David Bourget (Western Ontario)
David Chalmers (ANU, NYU)
Rafael De Clercq
Ezio Di Nucci
Jack Alan Reynolds
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Developing World Bioethics 12 (3):121-134 (2012)
Most of the world's health problems afflict poor countries and their poorest inhabitants. There are many reasons why so many people die of poverty-related causes. One reason is that the poor cannot access many of the existing drugs and technologies they need. Another, is that little of the research and development (R&D) done on new drugs and technologies benefits the poor. There are several proposals on the table that might incentivize pharmaceutical companies to extend access to essential drugs and technologies to the global poor.1 Still, the problem remains – the poor are suffering and dying from lack of access to essential medicines. So, it is worth considering a new alternative. This paper suggests rating pharmaceutical and biotechnology companies based on how some of their policies impact poor people's health. It argues that it might be possible to leverage a rating system to encourage companies to extend access to essential drugs and technologies to the poor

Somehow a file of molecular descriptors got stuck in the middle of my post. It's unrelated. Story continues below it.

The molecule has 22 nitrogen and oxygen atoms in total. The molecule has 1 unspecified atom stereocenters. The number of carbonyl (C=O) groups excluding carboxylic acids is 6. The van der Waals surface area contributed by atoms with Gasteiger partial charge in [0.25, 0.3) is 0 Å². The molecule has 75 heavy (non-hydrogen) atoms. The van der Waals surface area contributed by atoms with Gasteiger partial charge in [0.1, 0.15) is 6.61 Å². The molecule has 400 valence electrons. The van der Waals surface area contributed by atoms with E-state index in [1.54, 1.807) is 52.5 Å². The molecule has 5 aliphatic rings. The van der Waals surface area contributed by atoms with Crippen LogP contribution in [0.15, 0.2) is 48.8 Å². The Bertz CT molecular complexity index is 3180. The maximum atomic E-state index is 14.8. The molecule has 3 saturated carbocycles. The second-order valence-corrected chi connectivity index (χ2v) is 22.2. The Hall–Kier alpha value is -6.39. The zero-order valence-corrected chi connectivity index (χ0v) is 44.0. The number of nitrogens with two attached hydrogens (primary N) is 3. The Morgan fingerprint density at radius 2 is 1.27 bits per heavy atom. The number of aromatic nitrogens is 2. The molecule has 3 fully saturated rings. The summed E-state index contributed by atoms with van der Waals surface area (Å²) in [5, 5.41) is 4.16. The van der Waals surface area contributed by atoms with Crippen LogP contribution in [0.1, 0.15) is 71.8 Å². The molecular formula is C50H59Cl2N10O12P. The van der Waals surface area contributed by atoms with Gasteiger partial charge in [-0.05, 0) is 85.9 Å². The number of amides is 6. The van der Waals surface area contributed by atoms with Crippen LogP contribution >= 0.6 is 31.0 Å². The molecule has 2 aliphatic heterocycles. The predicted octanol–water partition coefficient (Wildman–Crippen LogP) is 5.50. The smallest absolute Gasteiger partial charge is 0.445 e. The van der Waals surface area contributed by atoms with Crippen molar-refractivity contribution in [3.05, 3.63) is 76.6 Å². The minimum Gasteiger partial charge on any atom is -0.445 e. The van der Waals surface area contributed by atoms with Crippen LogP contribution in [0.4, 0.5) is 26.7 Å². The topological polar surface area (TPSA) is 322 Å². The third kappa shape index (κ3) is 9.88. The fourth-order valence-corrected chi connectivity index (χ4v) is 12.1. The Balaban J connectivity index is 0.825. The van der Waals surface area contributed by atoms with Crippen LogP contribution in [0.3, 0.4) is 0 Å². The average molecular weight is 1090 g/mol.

|Keywords||poverty developing countries developing world bioethics health pharmaceutical essential medicines neglected disease|
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Nicole Hassoun (2015). The Human Right to Health. Philosophy Compass 10 (4):275-283.
Jennifer E. Miller (2013). From Bad Pharma to Good Pharma: Aligning Market Forces with Good and Trustworthy Practices Through Accreditation, Certification, and Rating. Journal of Law, Medicine and Ethics 41 (3):601-610.
Nicole Hassoun (2014). Global Justice and Charity: A Brief for a New Approach to Empirical Philosophy. Philosophy Compass 9 (12):884-893.
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